Good morning all
I have just submitted my PhD and thought that some on Birding Aus might be
interested in my findings. I researched American couples who travel
internationally with birdwatching being part or all of the reason for their
travel. Couples may constitute a large sector of the wildlife/ecotourism
market (over half according to some papers). However, there is limited research
- my study appears to be the first.
I found there were differences in the way that male and female participants
watched birds, for example in listing behaviour. More male participants listed
and as well had longer lists. From memory I think that all those with bird
lists from 6,000 upwards (the longest list was over 8000), were male.
Fewer participants belonged to the American Birding Association than the
Audubon Society or chapters, and most preferred to travel independently of
organised tours. One explanation for both these findings might be that female
participants in particular were less interested in activities or trips that
focused solely on birding, particularly where it was intensive. And because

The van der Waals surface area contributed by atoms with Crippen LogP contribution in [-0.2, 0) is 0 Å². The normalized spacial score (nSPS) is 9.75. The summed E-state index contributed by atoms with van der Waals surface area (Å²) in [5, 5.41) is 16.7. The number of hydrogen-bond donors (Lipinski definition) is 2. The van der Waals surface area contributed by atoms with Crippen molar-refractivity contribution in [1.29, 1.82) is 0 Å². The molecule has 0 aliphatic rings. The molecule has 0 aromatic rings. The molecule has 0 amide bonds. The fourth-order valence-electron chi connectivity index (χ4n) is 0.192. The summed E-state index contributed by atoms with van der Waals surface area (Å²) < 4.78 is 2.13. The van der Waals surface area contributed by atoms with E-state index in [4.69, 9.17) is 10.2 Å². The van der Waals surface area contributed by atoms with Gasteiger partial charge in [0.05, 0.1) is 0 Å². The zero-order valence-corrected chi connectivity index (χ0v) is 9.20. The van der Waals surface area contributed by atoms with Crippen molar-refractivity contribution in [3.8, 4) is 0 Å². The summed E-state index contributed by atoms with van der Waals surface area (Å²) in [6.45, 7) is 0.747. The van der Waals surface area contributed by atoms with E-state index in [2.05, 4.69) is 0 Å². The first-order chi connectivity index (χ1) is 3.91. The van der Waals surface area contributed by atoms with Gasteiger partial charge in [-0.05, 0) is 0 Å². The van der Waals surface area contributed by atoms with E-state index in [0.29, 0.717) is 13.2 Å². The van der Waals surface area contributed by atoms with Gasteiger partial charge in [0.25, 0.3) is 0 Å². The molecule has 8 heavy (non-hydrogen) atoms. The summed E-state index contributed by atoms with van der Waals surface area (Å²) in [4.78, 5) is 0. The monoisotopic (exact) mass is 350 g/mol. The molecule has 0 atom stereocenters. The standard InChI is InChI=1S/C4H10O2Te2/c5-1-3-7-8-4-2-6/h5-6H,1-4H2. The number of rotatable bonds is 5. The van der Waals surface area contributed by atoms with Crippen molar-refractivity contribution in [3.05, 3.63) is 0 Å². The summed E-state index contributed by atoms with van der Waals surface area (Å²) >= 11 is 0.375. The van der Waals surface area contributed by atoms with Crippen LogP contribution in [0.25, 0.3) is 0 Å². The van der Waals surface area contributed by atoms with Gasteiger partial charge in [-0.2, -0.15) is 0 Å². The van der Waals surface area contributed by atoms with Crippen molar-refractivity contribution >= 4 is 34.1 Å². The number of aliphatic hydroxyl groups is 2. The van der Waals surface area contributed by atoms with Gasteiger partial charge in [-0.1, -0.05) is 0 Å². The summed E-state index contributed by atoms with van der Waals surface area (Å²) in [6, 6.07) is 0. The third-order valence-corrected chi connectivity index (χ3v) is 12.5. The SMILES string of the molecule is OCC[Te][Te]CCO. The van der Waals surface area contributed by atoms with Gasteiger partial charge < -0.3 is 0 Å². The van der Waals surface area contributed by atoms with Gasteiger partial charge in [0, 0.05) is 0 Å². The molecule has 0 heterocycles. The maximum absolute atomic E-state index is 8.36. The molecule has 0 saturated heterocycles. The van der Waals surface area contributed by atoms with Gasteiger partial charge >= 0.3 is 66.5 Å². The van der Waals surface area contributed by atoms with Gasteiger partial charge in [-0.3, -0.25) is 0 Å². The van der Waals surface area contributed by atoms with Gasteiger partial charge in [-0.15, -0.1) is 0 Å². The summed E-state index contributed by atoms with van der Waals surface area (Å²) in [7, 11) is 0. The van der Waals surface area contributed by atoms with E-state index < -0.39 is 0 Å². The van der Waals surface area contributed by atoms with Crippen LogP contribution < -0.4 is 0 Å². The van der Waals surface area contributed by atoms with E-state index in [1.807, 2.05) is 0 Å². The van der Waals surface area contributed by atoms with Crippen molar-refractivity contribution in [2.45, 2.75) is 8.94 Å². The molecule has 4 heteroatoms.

most participants (particularly men) reported that they preferred to watch
birds with their spouse they might eschew such activities and trips in favour
of those that they both enjoy. One activity that some couples really enjoyed
was the keeping of a joint bird list; they reported that a bird that only one
had recorded was a ‘half-bird’, until both had seen it.
More female participants were motivated to watch birds by a wish to feel a
connection to nature (although most male participants prioritised this
motivation as well). They also wanted some different qualities in a guide.
For example more female participants than male were interested in a guide with
scientific knowledge, who related to wildlife, had knowledge of other fauna,
and who shared their knowledge.
While I didn’t ask questions about sexism, female participants reported
behaviour they considered inappropriate or discriminatory by either guides or
other birders in a group. Yet these complainants also expressed concern that
their criticisms might reach the ears of those they complained about.
Overall this study found that a committed relationship is more central to
lifestyle than birding and therefore had the potential to alter couples'
leisure and travel behaviour. It also demonstrates that a committed
relationship can be an arena where different modes of knowledge connect.
Denise Lawungkurr Goodfellow
PO Box 71
Darwin River, NT, Australia 0841
043 8650 835
PhD candidate, Southern Cross University, Lismore, NSW.
Founding Member: Ecotourism Australia
Nominated by Earthfoot for Condé Nast’s International Ecotourism Award, 2004.
With every introduction of a plant or animal that goes feral this continent
becomes a little less unique, a little less Australian.
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